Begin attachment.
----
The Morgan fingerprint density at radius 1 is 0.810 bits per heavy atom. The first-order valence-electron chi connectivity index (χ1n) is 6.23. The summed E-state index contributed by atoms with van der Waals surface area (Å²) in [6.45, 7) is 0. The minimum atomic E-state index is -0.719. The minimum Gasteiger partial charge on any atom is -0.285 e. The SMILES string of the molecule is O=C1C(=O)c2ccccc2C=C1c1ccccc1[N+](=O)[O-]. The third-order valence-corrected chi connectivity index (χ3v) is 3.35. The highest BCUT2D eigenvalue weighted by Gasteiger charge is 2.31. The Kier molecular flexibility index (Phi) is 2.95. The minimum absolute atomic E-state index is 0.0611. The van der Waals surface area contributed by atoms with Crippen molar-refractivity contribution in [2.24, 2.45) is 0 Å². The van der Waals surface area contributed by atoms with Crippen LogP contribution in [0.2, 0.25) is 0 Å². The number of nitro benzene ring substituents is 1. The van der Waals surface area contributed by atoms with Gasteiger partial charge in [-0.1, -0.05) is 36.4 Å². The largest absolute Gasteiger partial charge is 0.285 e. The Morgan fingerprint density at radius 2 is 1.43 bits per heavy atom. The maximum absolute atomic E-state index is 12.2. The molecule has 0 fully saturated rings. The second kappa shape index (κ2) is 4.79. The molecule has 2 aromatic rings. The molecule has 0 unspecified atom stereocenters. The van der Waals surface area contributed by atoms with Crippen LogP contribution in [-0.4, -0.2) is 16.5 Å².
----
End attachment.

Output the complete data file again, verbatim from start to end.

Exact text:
The Morgan fingerprint density at radius 1 is 0.810 bits per heavy atom. The first-order valence-electron chi connectivity index (χ1n) is 6.23. The summed E-state index contributed by atoms with van der Waals surface area (Å²) in [6.45, 7) is 0. The minimum atomic E-state index is -0.719. The minimum Gasteiger partial charge on any atom is -0.285 e. The SMILES string of the molecule is O=C1C(=O)c2ccccc2C=C1c1ccccc1[N+](=O)[O-]. The third-order valence-corrected chi connectivity index (χ3v) is 3.35. The highest BCUT2D eigenvalue weighted by Gasteiger charge is 2.31. The Kier molecular flexibility index (Phi) is 2.95. The minimum absolute atomic E-state index is 0.0611. The van der Waals surface area contributed by atoms with Crippen molar-refractivity contribution in [2.24, 2.45) is 0 Å². The van der Waals surface area contributed by atoms with Crippen LogP contribution in [0.2, 0.25) is 0 Å². The number of nitro benzene ring substituents is 1. The van der Waals surface area contributed by atoms with Gasteiger partial charge in [-0.1, -0.05) is 36.4 Å². The largest absolute Gasteiger partial charge is 0.285 e. The Morgan fingerprint density at radius 2 is 1.43 bits per heavy atom. The maximum absolute atomic E-state index is 12.2. The molecule has 0 fully saturated rings. The second kappa shape index (κ2) is 4.79. The molecule has 2 aromatic rings. The molecule has 0 unspecified atom stereocenters. The van der Waals surface area contributed by atoms with Crippen LogP contribution in [-0.4, -0.2) is 16.5 Å².